By Lisa Fabrizio
As the winds of prevailing opinion blow, I would seem to be a pretty vile individual. I am a faithful Catholic which, in the eyes of most liberals, makes me a bitter homophobe. I am a woman who celebrates the differences and roles of men and women which, in the feminist playbook, makes me a traitorous misogynist. And worst of all, I have the audacity to be a white conservative and therefore, according to the powers that be, I am a racist.
Now, in the real world where folks actually pay attention to the meaning of the words they use and not to the baggage attached to them by passing whims, I am none of the above. How do I know this? Because the simple application of labels in of themselves, cannot dictate thought or behavior. Just as you can judge a true Christian, not by any jewelry they might wear or books they're seen carrying, but by the way they carry themselves, so too a real racist gives himself away by his actions and words. True racism infects hearts and consumes them with a hatred that cannot be hidden. And that is why we can say that racism--at least the grand-scale type said to have hindered minority access to the American dream--is dead in this country; just take a look around.
Now, this hasn't much to do with the election of our first black president; he is but a beneficiary of a trend that might have happened sooner had it not been for the mischief that has been perpetrated on our nation for years by an odd alliance between the Democratic Party and those who profit from racial discord. They use the regrettable history of slavery in this country as a way to foment the resentment they need to keep the flames of hatred alive.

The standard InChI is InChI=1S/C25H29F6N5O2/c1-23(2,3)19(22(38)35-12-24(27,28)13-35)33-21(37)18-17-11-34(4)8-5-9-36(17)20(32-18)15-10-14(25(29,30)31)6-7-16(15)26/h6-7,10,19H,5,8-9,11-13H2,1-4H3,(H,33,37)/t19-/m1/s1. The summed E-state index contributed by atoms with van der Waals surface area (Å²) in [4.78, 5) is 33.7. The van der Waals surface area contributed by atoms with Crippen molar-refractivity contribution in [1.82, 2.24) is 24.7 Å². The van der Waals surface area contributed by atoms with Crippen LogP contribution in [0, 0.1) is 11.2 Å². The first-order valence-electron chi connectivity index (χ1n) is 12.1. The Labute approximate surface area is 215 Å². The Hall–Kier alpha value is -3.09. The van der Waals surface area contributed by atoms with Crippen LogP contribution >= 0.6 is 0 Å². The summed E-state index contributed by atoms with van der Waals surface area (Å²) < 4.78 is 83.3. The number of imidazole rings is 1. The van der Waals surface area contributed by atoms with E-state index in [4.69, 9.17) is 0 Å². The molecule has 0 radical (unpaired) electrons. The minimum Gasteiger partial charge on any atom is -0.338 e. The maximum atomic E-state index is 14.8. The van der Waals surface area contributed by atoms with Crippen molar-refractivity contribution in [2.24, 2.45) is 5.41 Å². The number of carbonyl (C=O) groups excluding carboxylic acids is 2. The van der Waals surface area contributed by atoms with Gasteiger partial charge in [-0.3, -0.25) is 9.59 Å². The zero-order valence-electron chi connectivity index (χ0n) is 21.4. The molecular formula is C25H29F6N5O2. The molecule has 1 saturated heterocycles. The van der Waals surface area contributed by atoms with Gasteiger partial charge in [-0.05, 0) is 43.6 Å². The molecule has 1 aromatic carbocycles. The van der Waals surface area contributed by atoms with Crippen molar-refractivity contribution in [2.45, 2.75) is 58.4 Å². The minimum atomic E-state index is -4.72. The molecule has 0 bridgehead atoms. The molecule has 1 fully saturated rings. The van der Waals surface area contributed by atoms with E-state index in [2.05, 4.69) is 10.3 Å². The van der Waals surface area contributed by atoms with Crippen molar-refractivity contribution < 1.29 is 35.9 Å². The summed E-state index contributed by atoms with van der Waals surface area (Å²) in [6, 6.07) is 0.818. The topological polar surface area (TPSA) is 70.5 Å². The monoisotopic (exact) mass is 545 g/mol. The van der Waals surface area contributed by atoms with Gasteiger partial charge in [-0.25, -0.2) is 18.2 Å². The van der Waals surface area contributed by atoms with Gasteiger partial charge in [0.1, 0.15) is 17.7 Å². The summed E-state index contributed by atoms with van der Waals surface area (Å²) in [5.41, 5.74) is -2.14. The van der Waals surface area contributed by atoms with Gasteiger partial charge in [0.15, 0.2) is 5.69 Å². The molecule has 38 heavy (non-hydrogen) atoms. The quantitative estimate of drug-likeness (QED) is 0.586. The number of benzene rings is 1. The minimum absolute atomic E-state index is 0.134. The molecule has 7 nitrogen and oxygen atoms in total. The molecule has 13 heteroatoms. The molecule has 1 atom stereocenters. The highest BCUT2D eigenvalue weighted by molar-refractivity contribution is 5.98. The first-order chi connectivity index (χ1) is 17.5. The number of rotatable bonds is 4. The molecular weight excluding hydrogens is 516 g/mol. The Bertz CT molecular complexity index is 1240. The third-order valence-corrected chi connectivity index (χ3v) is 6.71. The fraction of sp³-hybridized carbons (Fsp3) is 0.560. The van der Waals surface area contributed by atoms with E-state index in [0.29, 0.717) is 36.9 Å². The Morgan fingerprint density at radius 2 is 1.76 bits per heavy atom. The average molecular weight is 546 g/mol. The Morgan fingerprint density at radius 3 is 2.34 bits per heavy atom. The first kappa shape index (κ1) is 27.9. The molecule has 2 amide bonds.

For years, many of us--including black conservatives who of course have been branded as 'Uncle Toms'--have been pointing out that purveyors of class warfare use phrases like "black robes, white justice" and "speaking truth to power," which have served them well, as they point out that all of their miseries are the result of power in the hands of evil white (Republican) men whose sole desire is to keep them in 'their place'. But those days are over. Again, take a look around.
A recent spate of political scandals involving black politicos has engulfed the pages of some newspapers. I say 'some', because due to the party affiliation of most of the no-goodniks, their hijinks have, shall we say, flown under the radar. In New York alone, a raft of minority legislators, led by Governor David Paterson, are in the political soup. And the plights of black U.S. congressmen have dominated the news lately.
Rep. William Jefferson, former congressman from Virginia, was convicted in November on four bribery counts, three counts of money laundering, three counts of wire fraud and one count of racketeering, after investigators found $90,000 stashed away in his freezer. Then there is New York's own Charlie Rangel, whose official charges include the non-reportage of over a million dollars of income but whose general malfeasance was wonderfully and graphically captured for posterity in a photo that ran on the cover of the New York Post, where he snoozes in the lap of luxury on the beach of his Punta Cana Yacht Club complex in the Dominican Republic. And now, to complete the coast-to-coast picture, it is reported that Maxine Waters, (D-CA) will also face three charges of House ethics violations later this year.
The key point in all this is that Rangel, Waters and friends--Democrats accused by a Democratic Congress--won't have their old friend the race card to bail them out this time. Proof of this is the advice to Rangel from President Obama who, rather than fight for him along party and racial lines, recommended a sort of political euthanasia, telling an interviewer that the liberal warhorse should end his career "with dignity."
Am I celebrating the fact that these folks may be crooks, liars and thieves? In a way, yes. It fulfills the dream of Martin Luther King; that men should be judged, not by the color of their skin, but on the content of their character. It proves what our Founding Fathers stated in the Declaration of Independence: that all men are created equal. There is no difference between the races when each is given the same chance to grasp the reins of power; a power that can easily corrupt the best of us. What a wonderful place is America; where this is no longer true only of evil white men.
Get weekly updates about new issues of ESR!